Expenses for assets acquired from assisted banks and terminated
Interest and other insurance expenses
Total Expenses and Losses
Net (Loss) Income
Unrealized (loss)/gain on available-for-sale securities, net (Note 3)
Comprehensive (Loss) Income
Fund Balance - Beginning
Fund Balance - Ending
The accompanying notes are an integral part of
these financial statements.
Federal Deposit Insurance
Insurance Fund Statements of Cash Flows for the Years Ended December 31
Dollars in Thousands
Cash Flows From Operating Activities
Cash provided by:
Interest on U.S. Treasury obligations
Recoveries from bank resolutions
Recoveries on conversion of benefit plan
Recoveries from assets acquired from
assisted banks and terminated receiverships
Cash used by:
Disbursements for bank resolutions
Disbursements for assets acquired from assisted banks and
Net Cash Provided by Operating Activities (Note 15)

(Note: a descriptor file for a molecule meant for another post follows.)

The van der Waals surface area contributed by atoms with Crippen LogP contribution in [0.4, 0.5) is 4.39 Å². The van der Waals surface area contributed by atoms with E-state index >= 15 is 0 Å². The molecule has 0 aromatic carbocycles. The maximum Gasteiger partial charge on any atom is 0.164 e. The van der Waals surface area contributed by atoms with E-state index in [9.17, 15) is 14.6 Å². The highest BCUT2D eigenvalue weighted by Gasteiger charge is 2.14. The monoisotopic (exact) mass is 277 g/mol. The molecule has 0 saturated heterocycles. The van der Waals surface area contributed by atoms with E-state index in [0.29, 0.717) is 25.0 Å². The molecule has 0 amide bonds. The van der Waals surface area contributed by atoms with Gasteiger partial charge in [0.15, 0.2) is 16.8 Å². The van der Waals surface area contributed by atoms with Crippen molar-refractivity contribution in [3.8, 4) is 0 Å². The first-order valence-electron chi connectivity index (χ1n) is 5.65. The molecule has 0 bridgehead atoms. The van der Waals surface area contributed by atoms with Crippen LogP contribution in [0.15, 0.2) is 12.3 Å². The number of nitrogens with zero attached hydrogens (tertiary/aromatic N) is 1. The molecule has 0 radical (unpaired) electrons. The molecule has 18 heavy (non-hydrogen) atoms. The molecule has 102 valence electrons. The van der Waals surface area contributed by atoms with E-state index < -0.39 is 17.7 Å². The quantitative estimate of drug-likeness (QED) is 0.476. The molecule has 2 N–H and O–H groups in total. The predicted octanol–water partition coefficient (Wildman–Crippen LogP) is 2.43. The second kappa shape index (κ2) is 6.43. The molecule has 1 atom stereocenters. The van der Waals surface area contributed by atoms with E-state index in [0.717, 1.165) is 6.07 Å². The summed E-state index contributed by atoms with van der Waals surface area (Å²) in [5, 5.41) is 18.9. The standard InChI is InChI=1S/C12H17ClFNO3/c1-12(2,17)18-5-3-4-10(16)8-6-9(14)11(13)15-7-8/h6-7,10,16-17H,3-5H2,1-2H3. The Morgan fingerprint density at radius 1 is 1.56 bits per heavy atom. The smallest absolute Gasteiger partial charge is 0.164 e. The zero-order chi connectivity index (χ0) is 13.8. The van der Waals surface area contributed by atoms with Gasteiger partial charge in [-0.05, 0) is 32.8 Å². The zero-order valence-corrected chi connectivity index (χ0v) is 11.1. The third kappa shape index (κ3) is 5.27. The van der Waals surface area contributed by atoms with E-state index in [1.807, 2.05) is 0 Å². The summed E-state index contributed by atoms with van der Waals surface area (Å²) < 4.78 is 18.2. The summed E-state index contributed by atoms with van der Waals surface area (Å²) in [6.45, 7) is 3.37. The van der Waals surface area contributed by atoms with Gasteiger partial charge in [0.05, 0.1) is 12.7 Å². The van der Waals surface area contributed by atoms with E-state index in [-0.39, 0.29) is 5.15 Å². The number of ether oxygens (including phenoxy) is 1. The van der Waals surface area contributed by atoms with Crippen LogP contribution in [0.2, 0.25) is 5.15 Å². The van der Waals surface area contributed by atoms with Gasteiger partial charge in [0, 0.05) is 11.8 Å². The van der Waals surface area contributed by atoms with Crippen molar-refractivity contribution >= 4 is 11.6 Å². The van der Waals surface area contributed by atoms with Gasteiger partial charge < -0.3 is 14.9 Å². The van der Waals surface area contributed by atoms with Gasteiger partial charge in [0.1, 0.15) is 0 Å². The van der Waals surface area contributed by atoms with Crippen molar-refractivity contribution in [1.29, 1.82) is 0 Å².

Cash Flows From Investing Activities
Cash provided by:
Maturity of U.S. Treasury obligations, held-to-maturity
Maturity and sale of U.S. Treasury obligations, available-for-sale
Cash used by:
Purchase of property and equipment
Purchase of U.S. Treasury obligations, held-to-maturity
Purchase of U.S. Treasury obligations, available-for-sale
Net Cash (Used by) Provided by Investing Activities
Net (Decrease) Increase in Cash and Cash Equivalents
Cash and Cash Equivalents - Beginning
Cash and Cash Equivalents - Ending
The accompanying notes are an integral part of these financial
NOTES TO THE FINANCIAL STATEMENTS
December 31, 1999 and 1998
Legislative History and Operations of the Bank Insurance Fund
The U.S. Congress created the Federal Deposit Insurance
Corporation (FDIC) through enactment of the Banking Act of 1933. The FDIC was created to
restore and maintain public confidence in the nations banking system.
The Financial Institutions Reform, Recovery, and Enforcement Act of 1989 (FIRREA) was
enacted to reform, recapitalize, and consolidate the federal deposit insurance system. The
FIRREA created the Bank Insurance Fund (BIF), the Savings Association Insurance Fund
(SAIF), and the FSLIC Resolution Fund (FRF). It also designated the FDIC as the
administrator of these funds. All three funds are maintained separately to carry out their
The BIF and the SAIF are insurance funds responsible for protecting insured bank and
thrift depositors from loss due to institution failures. The FRF is a resolution fund